Landlords duty to mitigate damages

Asked about 3 years ago - Millersville, MD

We broke our lease due to unexpected medical expenses. The house has been listed for sale and rent for 44 days, had 40 showings (mostly rentals) and had 6 application (that we know of). 3 application have been turned down and 3 are a mystery. We've been told they've been pending for 9 days. . . hmm. . . yeah, right. We believe the owner is trying to hold out to sell on our dime. His desire to sell, the mystery of the applications, him not addressing our inquiries, and the fact that he listed the house for $300 more per month ( therefore "Significantly altering the rental terms in a way that makes the unit more difficult to rent ") leads us to feel he is not doing his due diligence to mitigate. Does this sound right or are we off. (the market and comparables due not support the $300 hike)

Additional information

additionally, 44 days ago the property was listed for $300 more, we mentioned duty to mitigate to the property manager and 2 days later it was down $200. 6 days ago it went back up. When we contacted the property manager, she said it was a new lease and his right. Well, 40 showings at the lessor amount, and no tenant cleary indicates even that was too high as fair market value. We truly believe that he's trying to sell. We just don't know where to go from here. we don't want to accuse but we don't want to be jerked around either. Help!!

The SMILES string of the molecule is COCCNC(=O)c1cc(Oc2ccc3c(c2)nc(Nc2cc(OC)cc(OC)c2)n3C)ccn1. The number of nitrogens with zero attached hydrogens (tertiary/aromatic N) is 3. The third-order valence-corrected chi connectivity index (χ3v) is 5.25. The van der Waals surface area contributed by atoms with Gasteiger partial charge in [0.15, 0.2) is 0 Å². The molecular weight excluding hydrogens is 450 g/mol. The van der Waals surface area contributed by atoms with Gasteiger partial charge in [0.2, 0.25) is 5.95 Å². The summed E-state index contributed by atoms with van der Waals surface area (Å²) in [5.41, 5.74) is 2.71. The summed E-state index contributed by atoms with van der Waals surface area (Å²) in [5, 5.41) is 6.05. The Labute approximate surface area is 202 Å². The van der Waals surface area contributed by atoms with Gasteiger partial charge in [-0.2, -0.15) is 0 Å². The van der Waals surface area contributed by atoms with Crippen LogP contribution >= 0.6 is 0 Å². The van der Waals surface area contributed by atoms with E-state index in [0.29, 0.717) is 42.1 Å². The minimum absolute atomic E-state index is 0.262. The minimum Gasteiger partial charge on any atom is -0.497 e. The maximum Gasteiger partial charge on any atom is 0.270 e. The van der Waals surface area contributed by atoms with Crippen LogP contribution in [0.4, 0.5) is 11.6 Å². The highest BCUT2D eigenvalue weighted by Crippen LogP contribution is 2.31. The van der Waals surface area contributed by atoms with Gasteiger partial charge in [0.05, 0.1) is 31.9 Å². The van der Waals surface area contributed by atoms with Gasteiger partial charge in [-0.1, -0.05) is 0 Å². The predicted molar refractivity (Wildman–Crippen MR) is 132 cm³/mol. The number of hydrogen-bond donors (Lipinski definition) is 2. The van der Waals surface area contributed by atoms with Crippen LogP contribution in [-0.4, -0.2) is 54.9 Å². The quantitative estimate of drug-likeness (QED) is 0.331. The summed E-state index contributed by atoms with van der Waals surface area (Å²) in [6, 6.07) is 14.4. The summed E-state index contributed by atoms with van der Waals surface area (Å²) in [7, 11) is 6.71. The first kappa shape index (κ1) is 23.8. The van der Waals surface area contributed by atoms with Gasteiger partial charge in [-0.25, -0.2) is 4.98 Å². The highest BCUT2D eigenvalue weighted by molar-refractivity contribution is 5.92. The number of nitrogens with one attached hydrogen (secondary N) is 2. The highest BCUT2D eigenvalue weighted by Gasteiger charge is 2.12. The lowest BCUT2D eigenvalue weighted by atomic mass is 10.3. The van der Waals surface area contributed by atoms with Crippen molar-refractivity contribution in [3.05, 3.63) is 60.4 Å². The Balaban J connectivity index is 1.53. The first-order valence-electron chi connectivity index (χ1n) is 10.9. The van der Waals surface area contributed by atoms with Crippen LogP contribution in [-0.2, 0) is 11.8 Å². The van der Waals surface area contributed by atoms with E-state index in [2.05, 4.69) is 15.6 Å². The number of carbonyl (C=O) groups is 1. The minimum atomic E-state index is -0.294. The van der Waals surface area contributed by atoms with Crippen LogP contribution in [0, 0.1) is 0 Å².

Attorney answers (2)

  1. Thomas C Valkenet

    Pro

    Contributor Level 17

    Answered . Just an observation-- I've read at least four questions on the same topic, all from Millersville, MD. I am positive it is the same person asking about the same situation. All of the questions are framed differently enough to produce conflicting answers. None of the questionss have all the facts. You are doing yourself a disservice, and you are getting muddied advice.

  2. Daniel Robert Hamad

    Contributor Level 15

    Answered . It sounds like you need to talk to a local real estate attorney. This has too many moving parts for a simple web answer.

    This is not legal advice and is not intended to create an attorney-client relationship. The post is only an... more

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